dating increasing program size and costs for healthcare delivery. This bill would help address the
impact of uncompensated care at the UNMH and other trauma centers. The bill would also help
address the ability of HSC to build its academic programs and growing clinical revenues.
This bill creates a new fund and provides for continuing appropriations. The LFC has concerns
with including continuing appropriation language in the statutory provisions for newly created
funds, as earmarking reduces the ability of the legislature to establish spending priorities.
DOH is in support of this bill, which came out of the interim work of the Health and Human Ser-
vices Committee. The appropriation contained in this bill resulted from the Trauma Task Force
Report. That report states:
“[The] New Mexico trauma care system and services are on the brink of
collapse. Trauma centers are facing a breakdown caused by the surge in
patients, the decline of specialty physicians and nurses to provide care and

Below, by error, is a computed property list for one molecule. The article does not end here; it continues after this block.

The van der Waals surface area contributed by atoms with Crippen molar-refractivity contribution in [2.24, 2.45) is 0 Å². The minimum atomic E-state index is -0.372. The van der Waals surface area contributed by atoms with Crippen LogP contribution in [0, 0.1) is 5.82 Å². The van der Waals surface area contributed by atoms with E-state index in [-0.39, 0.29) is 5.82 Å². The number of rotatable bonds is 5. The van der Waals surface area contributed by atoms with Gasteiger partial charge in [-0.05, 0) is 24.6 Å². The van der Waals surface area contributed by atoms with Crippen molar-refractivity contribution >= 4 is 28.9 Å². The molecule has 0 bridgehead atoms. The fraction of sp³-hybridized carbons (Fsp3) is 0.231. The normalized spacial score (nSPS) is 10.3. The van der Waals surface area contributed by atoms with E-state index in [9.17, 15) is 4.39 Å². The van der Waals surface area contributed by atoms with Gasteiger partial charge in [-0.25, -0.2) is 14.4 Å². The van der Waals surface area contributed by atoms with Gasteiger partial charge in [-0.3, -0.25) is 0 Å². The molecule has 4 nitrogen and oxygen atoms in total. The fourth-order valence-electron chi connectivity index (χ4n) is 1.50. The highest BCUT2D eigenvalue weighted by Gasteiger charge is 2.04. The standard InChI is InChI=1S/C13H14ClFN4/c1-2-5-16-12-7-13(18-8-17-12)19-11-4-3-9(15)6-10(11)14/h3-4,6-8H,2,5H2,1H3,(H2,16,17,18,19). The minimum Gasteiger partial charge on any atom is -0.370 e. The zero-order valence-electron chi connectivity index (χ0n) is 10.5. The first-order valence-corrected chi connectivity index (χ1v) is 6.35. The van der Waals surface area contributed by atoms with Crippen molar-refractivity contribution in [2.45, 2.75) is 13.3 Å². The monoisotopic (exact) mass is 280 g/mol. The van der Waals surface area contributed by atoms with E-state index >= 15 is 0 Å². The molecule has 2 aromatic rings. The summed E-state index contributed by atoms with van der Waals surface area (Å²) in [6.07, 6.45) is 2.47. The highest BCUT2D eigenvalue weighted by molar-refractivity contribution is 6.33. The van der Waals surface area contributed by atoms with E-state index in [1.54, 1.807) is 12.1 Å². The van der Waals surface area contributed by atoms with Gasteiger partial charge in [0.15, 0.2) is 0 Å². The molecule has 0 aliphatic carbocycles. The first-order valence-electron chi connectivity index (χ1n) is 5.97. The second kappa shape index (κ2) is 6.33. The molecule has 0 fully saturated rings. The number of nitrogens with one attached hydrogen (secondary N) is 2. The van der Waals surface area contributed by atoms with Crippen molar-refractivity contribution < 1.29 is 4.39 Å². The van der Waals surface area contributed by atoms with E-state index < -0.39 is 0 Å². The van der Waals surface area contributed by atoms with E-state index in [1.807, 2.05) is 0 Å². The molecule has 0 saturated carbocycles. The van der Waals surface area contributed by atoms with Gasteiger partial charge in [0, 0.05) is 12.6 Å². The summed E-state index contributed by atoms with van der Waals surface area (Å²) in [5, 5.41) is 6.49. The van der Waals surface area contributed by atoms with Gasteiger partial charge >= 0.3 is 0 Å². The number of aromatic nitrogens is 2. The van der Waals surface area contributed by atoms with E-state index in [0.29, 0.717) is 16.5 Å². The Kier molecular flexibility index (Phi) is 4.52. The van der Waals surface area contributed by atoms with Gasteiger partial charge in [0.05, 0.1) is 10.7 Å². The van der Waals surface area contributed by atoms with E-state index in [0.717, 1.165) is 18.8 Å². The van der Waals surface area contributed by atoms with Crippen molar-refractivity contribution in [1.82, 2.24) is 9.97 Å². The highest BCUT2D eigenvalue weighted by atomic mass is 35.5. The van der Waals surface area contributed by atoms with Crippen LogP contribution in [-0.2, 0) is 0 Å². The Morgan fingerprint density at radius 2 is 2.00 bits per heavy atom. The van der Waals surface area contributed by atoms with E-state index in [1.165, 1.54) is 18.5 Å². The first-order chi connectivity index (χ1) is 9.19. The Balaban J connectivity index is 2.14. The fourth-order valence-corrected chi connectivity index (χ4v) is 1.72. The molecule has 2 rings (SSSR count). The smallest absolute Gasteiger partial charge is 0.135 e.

the lack of funding to sustain trauma center designation. These facts mo-
tivated the New Mexico legislature to pass House Memorial 20 in the
2005 New Mexico Legislature. The Governor’s Trauma Task Force was
created to make recommendations to address the crisis. Thirty-six physi-
cians, hospital administrators, emergency medical personnel, insurers,
Medicaid professionals, rehabilitation administrators, injury prevention
specialists and others statewide served on the Governor’s Trauma Task
Force, meeting monthly to confront trauma system challenges.”
DOH notes the bill defines a “statewide trauma system” as a coordinated continuum of care that
includes injury prevention, emergency medical, acute care hospital and rehabilitative services
and that is subject to accountability and system improvement. Such trauma system development
would strengthen all health care statewide. The bill also identifies DOH as the responsible au-
thority statutorily.
ALTSD indicates access to trauma centers is particularly significant to the brain injury popula-
tion the department serves through both the Traumatic Brain Injury (TBI) Trust Fund and Mi Via
(self-directed waiver brain injury services), and to the general population that will need trauma
Senate Bill 356 – Page
services because of brain injury.